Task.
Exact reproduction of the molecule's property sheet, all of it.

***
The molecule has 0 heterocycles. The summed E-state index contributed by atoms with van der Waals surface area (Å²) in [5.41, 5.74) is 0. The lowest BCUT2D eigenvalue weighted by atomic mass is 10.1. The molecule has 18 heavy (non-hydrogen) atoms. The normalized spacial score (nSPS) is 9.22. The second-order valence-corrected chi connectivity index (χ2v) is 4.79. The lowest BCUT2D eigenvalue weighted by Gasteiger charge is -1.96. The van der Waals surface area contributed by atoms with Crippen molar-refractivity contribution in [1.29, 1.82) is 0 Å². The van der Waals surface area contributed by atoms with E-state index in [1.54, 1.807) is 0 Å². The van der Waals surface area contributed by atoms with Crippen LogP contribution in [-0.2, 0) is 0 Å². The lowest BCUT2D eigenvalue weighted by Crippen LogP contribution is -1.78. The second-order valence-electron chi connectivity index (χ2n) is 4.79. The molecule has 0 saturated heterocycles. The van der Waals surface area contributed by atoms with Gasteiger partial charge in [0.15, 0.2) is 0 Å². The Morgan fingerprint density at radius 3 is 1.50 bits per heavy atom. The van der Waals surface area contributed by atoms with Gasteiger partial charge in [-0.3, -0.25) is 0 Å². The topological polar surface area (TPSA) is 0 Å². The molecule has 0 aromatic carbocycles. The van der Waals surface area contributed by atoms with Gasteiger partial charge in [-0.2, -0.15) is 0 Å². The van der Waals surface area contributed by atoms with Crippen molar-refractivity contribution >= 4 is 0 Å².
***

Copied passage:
The molecule has 0 heterocycles. The summed E-state index contributed by atoms with van der Waals surface area (Å²) in [5.41, 5.74) is 0. The lowest BCUT2D eigenvalue weighted by atomic mass is 10.1. The molecule has 18 heavy (non-hydrogen) atoms. The normalized spacial score (nSPS) is 9.22. The second-order valence-corrected chi connectivity index (χ2v) is 4.79. The lowest BCUT2D eigenvalue weighted by Gasteiger charge is -1.96. The van der Waals surface area contributed by atoms with Crippen molar-refractivity contribution in [1.29, 1.82) is 0 Å². The van der Waals surface area contributed by atoms with E-state index in [1.54, 1.807) is 0 Å². The van der Waals surface area contributed by atoms with Crippen LogP contribution in [-0.2, 0) is 0 Å². The lowest BCUT2D eigenvalue weighted by Crippen LogP contribution is -1.78. The second-order valence-electron chi connectivity index (χ2n) is 4.79. The molecule has 0 saturated heterocycles. The van der Waals surface area contributed by atoms with Gasteiger partial charge in [0.15, 0.2) is 0 Å². The Morgan fingerprint density at radius 3 is 1.50 bits per heavy atom. The van der Waals surface area contributed by atoms with Gasteiger partial charge in [-0.3, -0.25) is 0 Å². The topological polar surface area (TPSA) is 0 Å². The molecule has 0 aromatic carbocycles. The van der Waals surface area contributed by atoms with Gasteiger partial charge in [-0.2, -0.15) is 0 Å². The van der Waals surface area contributed by atoms with Crippen molar-refractivity contribution >= 4 is 0 Å².